Phantom Eye to fly missile defence payload

Boeing‘s high-altitude Phantom Eye technology demonstrator has secured its first customer, the US Missile Defense Agency (MDA).

The agency issued a $6.8 million contract modification to prepare Phantom Eye for installation of an unidentified payload following the aircraft’s fourth flight. Boeing recently finished the third flight, and is planning a fourth for envelope expansion.

Phantom Eye, a liquid hydrogen-powered technology demonstrator, is scheduled for eight to nine flights in total.

“[MDA] will be the first payload customer for Phantom Eye starting on Flight 5 later this year,” says Boeing. “Flights 5 and beyond will occur later on this year, perhaps into next year, depending on how those tests go.”

Phantom Eye is capable of carrying 204kg (450lb) of payload.

“There’s significant interest in Phantom Eye,” says Boeing. “We wouldn’t be demonstrating it if we didn’t think there was a market for it. There are a number of very interested parties both in the defence side and the civilian side.”

Phantom Eye first flew in June 2012, but was then grounded for a year following a mishap during landing. The aircraft is designed to fly for up to four days at 65,000ft (19,800m).

MDA did not respond immediately to questions.

C: Boeing


South Korea to buy 36 AH-64E Apaches

Boeing has won a contract to supply South Korea with AH-64E Apache attack helicopters, defeating the Bell AH-1Z Zulu and Turkish Aerospace T-129B for the 36 helicopter AHX requirement.

“Boeing is pleased with the announcement that the Republic of Korea has selected the AH-64E Apache as its new heavy-attack helicopter,” the US airframer said in an email to Flightglobal. “We look forward to working with the US Army and the Republic of Korea Army as they finalise the Foreign Military Sales contract for 36 AH-64E Apaches.”

According to US Defence Security Cooperation Agency (DSCA) notifications in September 2012, the Apache deal is worth $3.6 billion, considerably higher than the proposed AH-1Z contract, which was valued at $2.6 billion.

“The heavily-armed attack helicopters will replace aging helicopters deployed by the army to counter threats by the North Korean military’s armoured units and deter provocations,” Seoul’s Defense Acquisition Program Administration spokesman Baek Yoon-Hyeong was reported as saying.

Industry sources close to the competition had expected a decision in late 2012, but this was delayed by South Korea’s presidential election in December 2012.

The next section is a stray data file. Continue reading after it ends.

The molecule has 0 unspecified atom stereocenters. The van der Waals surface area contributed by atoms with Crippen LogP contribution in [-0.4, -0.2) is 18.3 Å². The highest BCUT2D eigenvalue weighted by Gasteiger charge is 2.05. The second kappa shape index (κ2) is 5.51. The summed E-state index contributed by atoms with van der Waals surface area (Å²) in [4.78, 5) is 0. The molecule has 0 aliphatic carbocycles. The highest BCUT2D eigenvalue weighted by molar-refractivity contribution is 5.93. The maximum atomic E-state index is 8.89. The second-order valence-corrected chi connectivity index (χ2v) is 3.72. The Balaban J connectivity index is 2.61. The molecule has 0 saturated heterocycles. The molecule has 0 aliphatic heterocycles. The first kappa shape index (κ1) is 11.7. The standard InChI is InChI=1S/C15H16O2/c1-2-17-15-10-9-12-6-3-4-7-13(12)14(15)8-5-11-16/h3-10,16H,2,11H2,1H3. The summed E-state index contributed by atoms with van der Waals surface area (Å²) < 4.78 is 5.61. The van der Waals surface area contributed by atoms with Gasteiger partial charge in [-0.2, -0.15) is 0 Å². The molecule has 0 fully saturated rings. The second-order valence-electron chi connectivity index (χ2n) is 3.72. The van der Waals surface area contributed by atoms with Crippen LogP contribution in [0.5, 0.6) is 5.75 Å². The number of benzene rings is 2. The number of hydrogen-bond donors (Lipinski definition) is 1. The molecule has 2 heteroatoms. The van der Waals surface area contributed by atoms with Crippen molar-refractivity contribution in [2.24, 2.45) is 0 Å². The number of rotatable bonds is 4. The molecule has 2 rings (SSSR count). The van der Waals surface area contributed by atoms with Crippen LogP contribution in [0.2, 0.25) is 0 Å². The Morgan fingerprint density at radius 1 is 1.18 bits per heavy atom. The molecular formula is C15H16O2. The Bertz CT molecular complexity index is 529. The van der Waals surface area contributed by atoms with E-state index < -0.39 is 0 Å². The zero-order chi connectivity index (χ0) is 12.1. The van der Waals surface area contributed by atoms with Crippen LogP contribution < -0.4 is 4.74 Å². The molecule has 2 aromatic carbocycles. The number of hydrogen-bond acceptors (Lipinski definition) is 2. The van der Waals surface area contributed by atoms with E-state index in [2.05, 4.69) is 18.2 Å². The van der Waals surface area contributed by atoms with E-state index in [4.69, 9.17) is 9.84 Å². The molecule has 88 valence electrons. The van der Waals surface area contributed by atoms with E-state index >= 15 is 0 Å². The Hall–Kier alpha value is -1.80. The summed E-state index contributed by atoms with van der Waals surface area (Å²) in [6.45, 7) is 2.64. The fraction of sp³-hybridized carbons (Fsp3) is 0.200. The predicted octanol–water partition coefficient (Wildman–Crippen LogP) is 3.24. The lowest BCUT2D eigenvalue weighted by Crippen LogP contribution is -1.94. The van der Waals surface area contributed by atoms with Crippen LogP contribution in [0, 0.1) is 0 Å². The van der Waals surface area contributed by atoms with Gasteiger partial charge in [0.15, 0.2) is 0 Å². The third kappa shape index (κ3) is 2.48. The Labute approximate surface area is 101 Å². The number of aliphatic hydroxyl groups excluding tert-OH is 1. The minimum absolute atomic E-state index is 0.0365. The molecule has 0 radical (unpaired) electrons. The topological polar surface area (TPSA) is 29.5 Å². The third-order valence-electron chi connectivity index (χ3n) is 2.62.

This is Seoul’s second major acquisition in a month. On 10 April it selected the Raytheon Advanced Combat Radar (RACR) to upgrade its fleet of Lockheed Martin F-16C/D fighters.

Once the US government gives the go-ahead, Raytheon will deliver 134 of the active electronically scanned array (AESA) radar systems to South Korea. Deliveries are expected to start in late 2016, after the company completes development work.

Industry sources say that Seoul is likely to make a decision on the F-X III competition for 60 fighters in June. The three contenders for the deal, possibly the world’s biggest fighter buy this year, are the Boeing F-15SE Silent Eagle, Lockheed Martin F-35A Joint Strike Fighter and Eurofighter Typhoon. The type will replace Seoul’s obsolescent fleet of McDonnell Douglas F-4E Phantoms.

Heightened tensions with North Korea this year have prompted Seoul to push forward key defence purchases, industry sources say.

MROAM: USAF breaks up P&W monopoly on C-17 engine services

Pratt & Whitney says it accepts a US Air Force decision to break up the company’s 18-year grip on sustainment services for the engines that power the global fleet of Boeing C-17A airlifters.

The USAF has issued a request for proposals seeking competitive bids for a contract to manage the supply chain for the F117, which is the military derivative of the PW2000 turbofan that P&W supplies for the four-engined strategic transport.

P&W has managed all F117 sustainment services since 1995 under a performance-based logistics (PBL) deal that ties fees and payments to meeting certain performance criteria, such as time-on-wing. However, the USAF is now moving to a conventional maintenance services deal.

“There’s been encouragement from Congress to have a competition,” says Bennett Croswell, president of P&W military engines. “It’s really hard from [the USAF] to have a PBL and compete it because no one else has the full intellectual property that we do to be really effective in a PBL. So I can understand that they’re doing what they’re doing.”

At the same time, Croswell says P&W is proud of its performance under the PBL contract, which included a 60% reduction in engine removals since 2008 and a seven-fold increase in time-on-wing since 1995.

P&W now must compete for the new F117 supply chain management contract against several new bidders.

“It will be more of a transactional contract,” Croswell says. “This will inform that debate [about the value of PBLs] because we’re going away from a PBL and now we’ll see how a transactional approach to maintaining this engine, will that cost more or less?”

The competition required P&W and the USAF to reach an agreement on access to some of the company’s intellectual property (IP) on the F117 installed base. P&W will provide the bidders with the same data that it supplies to commercial airlines that operate the PW2000 engine, Croswell says.